The toll of coronavirus: 100,000 and counting

Perhaps nothing has killed so many, this quickly, in more than half a century.

May 28, 2020, 5:03 AM

100,000. But this is not about numbers.

This is about us.

This is about incalculable loss. About lives snuffed out too soon. Something different, awful, is in our midst, doing unspeakable acts.

Coronavirus. COVID-19. On Friday, it killed U.S. Army reservist Sgt. Simon Zamudio, only 34, a father so full of life.

Zamudio had just been promoted to sergeant in April, according to Unrelenting, on Monday, the coronavirus killed his mother, Gloria Zamudio.

So much grief for one family.

U.S. Army reservist Sgt. Simon Zamudio, 34, and his mother, Gloria Zamudio, 70, both died from COVID-19 in the same week in May 2020.
Courtesy Zamudio family

We have lost so many. They will never be forgotten. But losing this many people in a singular slow-moving, cataclysmic event unfolding daily is hard, painful.

No, it's not a bad flu. One respected study suggests it is at least 10 times worse.

In the next couple weeks, the virus will have killed more Americans than died in World War I. It has already killed 40,000 more Americans than died in the Vietnam War -- and has proven to be 33 times more deadly than the 9/11 attacks. As a singular entity in a concentrated period of time, perhaps nothing has killed this many people, this quickly, in more than half a century.

"For many of us, there really is no comparison. You'd have to go back to the Vietnam War, which started 20 years before I was born," said Assistant Professor Samuel V. Scarpino, Ph.D., of Northeastern University's Network Science Institute. "There were about 50,000 deaths in battle during Vietnam, which is a war that lasted almost 10 years. In only a few months we've lost twice as many to COVID-19. Almost certainly this year COVID-19 will be the third-leading cause of death, behind heart disease and all cancers combined."

Even as we reach the grim milestone of 100,000 deaths, experts say that it's likely an underestimate because many people are dying at home and in hospitals without ever receiving a formal COVID-19 diagnosis.

"These are, of course, only the confirmed deaths," Scarpino said. "I suspect we'll learn over the coming months and years that our current estimate of 100,000 is off by at least a factor of two."

One study suggested that during week 15 of the pandemic, a total of 70,000 people died in the U.S. -- a stunning 20,000 more than died in a typical week during the last five years. In other words, take what we normally see in death from heart disease, cancer, motor vehicle accidents, drownings, murder and drug overdoses, and layer in nearly a third more deaths. It's even more stunning when you focus on hotspots; at one point, New York City had a 500% spike in the number of deaths the city would normally see.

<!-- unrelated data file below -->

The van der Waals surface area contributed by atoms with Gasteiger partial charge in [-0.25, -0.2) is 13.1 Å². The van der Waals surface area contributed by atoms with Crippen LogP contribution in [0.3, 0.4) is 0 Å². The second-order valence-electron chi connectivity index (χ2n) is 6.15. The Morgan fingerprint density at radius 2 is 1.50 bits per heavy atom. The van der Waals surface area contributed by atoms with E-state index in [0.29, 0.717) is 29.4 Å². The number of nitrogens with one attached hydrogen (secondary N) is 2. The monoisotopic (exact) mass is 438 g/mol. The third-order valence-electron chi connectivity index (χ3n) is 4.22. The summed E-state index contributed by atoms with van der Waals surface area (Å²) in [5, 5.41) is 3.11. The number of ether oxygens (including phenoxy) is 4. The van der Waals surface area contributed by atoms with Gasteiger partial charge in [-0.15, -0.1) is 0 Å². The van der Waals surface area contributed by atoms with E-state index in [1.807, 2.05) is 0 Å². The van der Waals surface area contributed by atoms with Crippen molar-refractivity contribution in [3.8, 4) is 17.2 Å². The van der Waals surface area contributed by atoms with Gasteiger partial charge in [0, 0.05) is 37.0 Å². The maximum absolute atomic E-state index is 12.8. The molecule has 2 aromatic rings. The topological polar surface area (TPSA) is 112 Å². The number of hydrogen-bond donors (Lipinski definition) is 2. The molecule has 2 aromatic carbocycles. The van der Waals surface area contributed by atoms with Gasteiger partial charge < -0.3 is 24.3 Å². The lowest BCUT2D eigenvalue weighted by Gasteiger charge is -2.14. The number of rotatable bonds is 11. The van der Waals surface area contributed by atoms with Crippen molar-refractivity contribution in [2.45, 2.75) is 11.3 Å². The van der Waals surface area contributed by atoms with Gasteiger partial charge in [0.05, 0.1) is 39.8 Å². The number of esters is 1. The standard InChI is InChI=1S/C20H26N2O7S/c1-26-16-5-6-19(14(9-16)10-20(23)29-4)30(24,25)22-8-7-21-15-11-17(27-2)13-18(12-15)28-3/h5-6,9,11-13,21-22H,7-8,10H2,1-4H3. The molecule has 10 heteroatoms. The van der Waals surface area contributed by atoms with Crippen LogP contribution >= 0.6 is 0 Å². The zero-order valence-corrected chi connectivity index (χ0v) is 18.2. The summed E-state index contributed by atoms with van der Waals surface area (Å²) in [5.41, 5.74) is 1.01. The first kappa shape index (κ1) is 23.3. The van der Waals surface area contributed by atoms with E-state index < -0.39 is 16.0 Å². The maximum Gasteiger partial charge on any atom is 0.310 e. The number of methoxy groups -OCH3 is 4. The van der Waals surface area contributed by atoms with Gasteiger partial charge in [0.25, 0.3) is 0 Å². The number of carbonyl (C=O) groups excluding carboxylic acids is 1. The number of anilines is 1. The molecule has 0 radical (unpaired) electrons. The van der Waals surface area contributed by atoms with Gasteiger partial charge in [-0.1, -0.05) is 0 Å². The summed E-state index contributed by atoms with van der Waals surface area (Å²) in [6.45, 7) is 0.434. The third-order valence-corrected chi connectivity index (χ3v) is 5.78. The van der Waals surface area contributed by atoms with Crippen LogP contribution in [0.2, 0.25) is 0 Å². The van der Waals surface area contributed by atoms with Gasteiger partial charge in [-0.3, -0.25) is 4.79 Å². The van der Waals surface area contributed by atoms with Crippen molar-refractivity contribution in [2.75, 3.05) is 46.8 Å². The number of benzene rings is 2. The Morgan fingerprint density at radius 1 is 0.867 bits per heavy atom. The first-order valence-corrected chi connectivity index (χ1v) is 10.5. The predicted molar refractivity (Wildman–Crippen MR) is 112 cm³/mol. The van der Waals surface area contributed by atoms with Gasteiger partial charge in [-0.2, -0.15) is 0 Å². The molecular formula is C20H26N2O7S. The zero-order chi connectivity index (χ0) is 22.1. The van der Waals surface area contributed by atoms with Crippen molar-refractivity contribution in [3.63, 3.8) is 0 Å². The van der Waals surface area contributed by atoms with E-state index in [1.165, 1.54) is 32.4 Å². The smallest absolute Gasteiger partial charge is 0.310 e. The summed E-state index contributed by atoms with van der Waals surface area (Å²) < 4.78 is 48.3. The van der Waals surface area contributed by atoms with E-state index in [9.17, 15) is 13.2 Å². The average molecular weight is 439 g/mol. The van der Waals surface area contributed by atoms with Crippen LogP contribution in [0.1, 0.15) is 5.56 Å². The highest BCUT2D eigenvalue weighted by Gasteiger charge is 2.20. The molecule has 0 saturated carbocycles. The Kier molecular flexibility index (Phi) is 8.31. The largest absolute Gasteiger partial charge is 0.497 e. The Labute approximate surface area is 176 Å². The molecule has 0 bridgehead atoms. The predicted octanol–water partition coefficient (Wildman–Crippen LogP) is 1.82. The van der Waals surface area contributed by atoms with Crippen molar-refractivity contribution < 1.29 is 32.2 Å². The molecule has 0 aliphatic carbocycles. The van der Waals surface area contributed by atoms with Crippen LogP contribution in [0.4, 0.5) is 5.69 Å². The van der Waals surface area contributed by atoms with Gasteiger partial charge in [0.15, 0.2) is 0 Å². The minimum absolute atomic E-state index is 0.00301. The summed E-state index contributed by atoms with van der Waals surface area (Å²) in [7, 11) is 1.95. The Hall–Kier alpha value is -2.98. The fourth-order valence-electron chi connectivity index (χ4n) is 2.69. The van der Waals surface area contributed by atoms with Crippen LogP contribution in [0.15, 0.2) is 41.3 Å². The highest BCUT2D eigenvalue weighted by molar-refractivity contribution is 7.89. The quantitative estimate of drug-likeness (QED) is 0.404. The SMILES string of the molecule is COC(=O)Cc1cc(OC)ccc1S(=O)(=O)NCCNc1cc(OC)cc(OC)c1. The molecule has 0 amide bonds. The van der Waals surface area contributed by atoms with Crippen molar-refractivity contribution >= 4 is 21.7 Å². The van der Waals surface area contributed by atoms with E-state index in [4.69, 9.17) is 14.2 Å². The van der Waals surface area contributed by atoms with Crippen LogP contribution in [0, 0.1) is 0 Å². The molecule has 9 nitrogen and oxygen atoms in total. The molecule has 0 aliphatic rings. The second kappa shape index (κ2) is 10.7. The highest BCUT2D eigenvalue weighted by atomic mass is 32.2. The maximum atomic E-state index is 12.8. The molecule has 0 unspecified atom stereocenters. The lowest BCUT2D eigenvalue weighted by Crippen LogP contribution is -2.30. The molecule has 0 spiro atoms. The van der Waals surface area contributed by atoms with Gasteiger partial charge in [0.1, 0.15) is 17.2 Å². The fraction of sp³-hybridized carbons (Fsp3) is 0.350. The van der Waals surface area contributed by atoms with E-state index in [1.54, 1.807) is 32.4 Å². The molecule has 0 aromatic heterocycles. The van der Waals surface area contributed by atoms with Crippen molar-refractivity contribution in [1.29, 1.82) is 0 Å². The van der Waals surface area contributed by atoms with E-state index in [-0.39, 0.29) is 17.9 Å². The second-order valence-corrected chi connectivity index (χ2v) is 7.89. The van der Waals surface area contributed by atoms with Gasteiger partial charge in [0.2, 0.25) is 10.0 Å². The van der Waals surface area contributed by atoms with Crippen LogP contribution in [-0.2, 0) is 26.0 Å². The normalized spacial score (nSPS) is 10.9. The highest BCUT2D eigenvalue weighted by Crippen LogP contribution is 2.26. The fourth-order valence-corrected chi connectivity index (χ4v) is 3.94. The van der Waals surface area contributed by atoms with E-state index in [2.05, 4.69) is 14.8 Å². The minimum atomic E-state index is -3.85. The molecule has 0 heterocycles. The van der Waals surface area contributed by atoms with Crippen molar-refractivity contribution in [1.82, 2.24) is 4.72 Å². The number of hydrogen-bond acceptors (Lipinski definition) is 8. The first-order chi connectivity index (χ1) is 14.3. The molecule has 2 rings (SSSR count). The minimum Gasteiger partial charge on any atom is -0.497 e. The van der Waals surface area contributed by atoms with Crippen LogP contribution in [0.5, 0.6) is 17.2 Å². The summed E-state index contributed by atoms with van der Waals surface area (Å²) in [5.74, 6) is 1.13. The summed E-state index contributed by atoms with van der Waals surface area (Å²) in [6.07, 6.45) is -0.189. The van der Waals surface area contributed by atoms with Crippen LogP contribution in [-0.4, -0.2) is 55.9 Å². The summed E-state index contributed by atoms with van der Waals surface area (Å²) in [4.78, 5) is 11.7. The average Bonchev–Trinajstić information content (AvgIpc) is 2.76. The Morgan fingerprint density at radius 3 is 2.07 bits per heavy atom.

And no, this virus is not primarily killing people who are already at death's door. Sadly, say researchers, people with COVID-19 are dying 10 years earlier than they otherwise would.

Gone too soon. Doesn't seem like a cliche here. And still the phrase doesn't capture what we are experiencing. Gone too soon, times 100,000 and counting.

Many Americans -- even as they struggle to fully understand the enormity of COVID-19's impact on their health and financial future -- inherently know they are in the midst of something different, historic. Something horrible that has seeped its way into every corner of their lives. And they are right.

Sgt. Simon Zamudio of the U.S. Army Reserve is seen in this undated photo.
U.S. Army Reserve

It has already altered so many things about how we live. How we work. How we play. How we shop. Even how we grieve.

Listen closely. Can you hear that song from a funeral happening somewhere in the country? Insert the spiritual song from whatever faith you believe: Christian. Jewish. Muslim. Or insert silence, if you believe in none.

Listen closely. Can you hear that eulogy that is coming to a close? Imagine seeing those 10 family members having to stand more than six feet apart if they are not from the same household. Unable to embrace. Unable to have their communities grieve with them, to comfort them. One can imagine, tears flowing, as a family somehow tries to remember happier times and not dwell on the fact that they could not even visit their loved ones in the final days and hours.

As a country, collectively, we have also been robbed of the opportunity to mourn, to memorialize those who have lost their lives, and to heal together. Perhaps now, as we mark 100,000 deaths in a few short months, we can take stock of our loss, and find a path forward as a nation.

Listen closely -- and perhaps you can hear rising from the pain and loss, whispers growing louder about how wonderful this person lost to COVID-19 truly was.

We collectively did not know Simon Zamudio or his mother. But we can imagine that they were good people, who, like most of us, overcame obstacles, pushed through challenges and became the people now sorely missed. Lives like this could not have been lived without hope.

Hope. We are trusting the Zamudios left some of that behind for their family to keep on keeping on.

100,000. But this is not about numbers.

This is about us.

All of us.

This report was featured in the Thursday, May 28, 2020, episode of “Start Here,” ABC News’ daily news podcast.

"Start Here" offers a straightforward look at the day's top stories in 20 minutes. Listen for free every weekday on Apple Podcasts, Google Podcasts, Spotify, the ABC News app or wherever you get your podcasts.

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